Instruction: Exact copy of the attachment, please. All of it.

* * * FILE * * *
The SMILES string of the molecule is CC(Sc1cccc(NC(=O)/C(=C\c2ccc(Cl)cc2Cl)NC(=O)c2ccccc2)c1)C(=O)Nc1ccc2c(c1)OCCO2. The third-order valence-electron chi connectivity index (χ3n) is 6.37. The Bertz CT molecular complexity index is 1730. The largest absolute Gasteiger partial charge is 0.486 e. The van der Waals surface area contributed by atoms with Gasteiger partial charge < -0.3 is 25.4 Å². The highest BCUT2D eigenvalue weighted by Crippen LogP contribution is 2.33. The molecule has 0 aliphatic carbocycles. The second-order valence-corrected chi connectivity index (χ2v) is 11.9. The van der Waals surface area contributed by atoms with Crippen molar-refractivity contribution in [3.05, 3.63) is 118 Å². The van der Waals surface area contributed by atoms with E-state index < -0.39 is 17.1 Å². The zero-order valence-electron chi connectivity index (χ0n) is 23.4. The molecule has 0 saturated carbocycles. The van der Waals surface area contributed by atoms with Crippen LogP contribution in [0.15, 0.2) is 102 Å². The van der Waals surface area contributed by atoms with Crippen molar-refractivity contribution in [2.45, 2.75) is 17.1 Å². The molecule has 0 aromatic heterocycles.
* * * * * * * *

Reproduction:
The SMILES string of the molecule is CC(Sc1cccc(NC(=O)/C(=C\c2ccc(Cl)cc2Cl)NC(=O)c2ccccc2)c1)C(=O)Nc1ccc2c(c1)OCCO2. The third-order valence-electron chi connectivity index (χ3n) is 6.37. The Bertz CT molecular complexity index is 1730. The largest absolute Gasteiger partial charge is 0.486 e. The van der Waals surface area contributed by atoms with Gasteiger partial charge < -0.3 is 25.4 Å². The highest BCUT2D eigenvalue weighted by Crippen LogP contribution is 2.33. The molecule has 0 aliphatic carbocycles. The second-order valence-corrected chi connectivity index (χ2v) is 11.9. The van der Waals surface area contributed by atoms with Crippen molar-refractivity contribution in [3.05, 3.63) is 118 Å². The van der Waals surface area contributed by atoms with E-state index < -0.39 is 17.1 Å². The zero-order valence-electron chi connectivity index (χ0n) is 23.4. The molecule has 0 saturated carbocycles. The van der Waals surface area contributed by atoms with Crippen LogP contribution in [0.15, 0.2) is 102 Å². The van der Waals surface area contributed by atoms with Crippen molar-refractivity contribution in [2.45, 2.75) is 17.1 Å². The molecule has 0 aromatic heterocycles.